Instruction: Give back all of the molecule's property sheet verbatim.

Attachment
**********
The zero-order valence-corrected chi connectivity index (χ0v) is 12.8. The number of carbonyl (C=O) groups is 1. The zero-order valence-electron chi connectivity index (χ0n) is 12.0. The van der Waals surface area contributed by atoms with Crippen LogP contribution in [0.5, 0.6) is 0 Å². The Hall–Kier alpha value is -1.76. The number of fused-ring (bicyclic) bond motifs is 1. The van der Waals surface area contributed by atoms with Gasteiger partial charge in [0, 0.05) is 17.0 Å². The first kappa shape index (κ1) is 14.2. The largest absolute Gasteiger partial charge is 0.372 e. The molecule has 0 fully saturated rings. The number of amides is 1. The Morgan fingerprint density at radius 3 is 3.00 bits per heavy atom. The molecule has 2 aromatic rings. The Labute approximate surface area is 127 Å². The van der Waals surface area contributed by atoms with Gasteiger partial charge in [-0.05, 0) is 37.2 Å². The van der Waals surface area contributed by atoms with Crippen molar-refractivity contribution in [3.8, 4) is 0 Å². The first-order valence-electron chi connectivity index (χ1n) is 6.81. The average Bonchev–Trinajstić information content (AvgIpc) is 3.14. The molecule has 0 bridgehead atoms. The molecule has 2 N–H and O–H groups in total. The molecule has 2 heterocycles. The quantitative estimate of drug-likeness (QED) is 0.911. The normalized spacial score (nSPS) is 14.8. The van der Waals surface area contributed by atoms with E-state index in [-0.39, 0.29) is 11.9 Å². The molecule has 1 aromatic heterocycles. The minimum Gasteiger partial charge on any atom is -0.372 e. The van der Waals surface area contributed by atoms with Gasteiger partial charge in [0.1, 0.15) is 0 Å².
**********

The zero-order valence-corrected chi connectivity index (χ0v) is 12.8. The number of carbonyl (C=O) groups is 1. The zero-order valence-electron chi connectivity index (χ0n) is 12.0. The van der Waals surface area contributed by atoms with Crippen LogP contribution in [0.5, 0.6) is 0 Å². The Hall–Kier alpha value is -1.76. The number of fused-ring (bicyclic) bond motifs is 1. The van der Waals surface area contributed by atoms with Gasteiger partial charge in [0, 0.05) is 17.0 Å². The first kappa shape index (κ1) is 14.2. The largest absolute Gasteiger partial charge is 0.372 e. The molecule has 0 fully saturated rings. The number of amides is 1. The Morgan fingerprint density at radius 3 is 3.00 bits per heavy atom. The molecule has 2 aromatic rings. The Labute approximate surface area is 127 Å². The van der Waals surface area contributed by atoms with Gasteiger partial charge in [-0.05, 0) is 37.2 Å². The van der Waals surface area contributed by atoms with Crippen molar-refractivity contribution in [3.8, 4) is 0 Å². The first-order valence-electron chi connectivity index (χ1n) is 6.81. The average Bonchev–Trinajstić information content (AvgIpc) is 3.14. The molecule has 0 bridgehead atoms. The molecule has 2 N–H and O–H groups in total. The molecule has 2 heterocycles. The quantitative estimate of drug-likeness (QED) is 0.911. The normalized spacial score (nSPS) is 14.8. The van der Waals surface area contributed by atoms with E-state index in [-0.39, 0.29) is 11.9 Å². The molecule has 1 aromatic heterocycles. The minimum Gasteiger partial charge on any atom is -0.372 e. The van der Waals surface area contributed by atoms with Gasteiger partial charge in [0.1, 0.15) is 0 Å².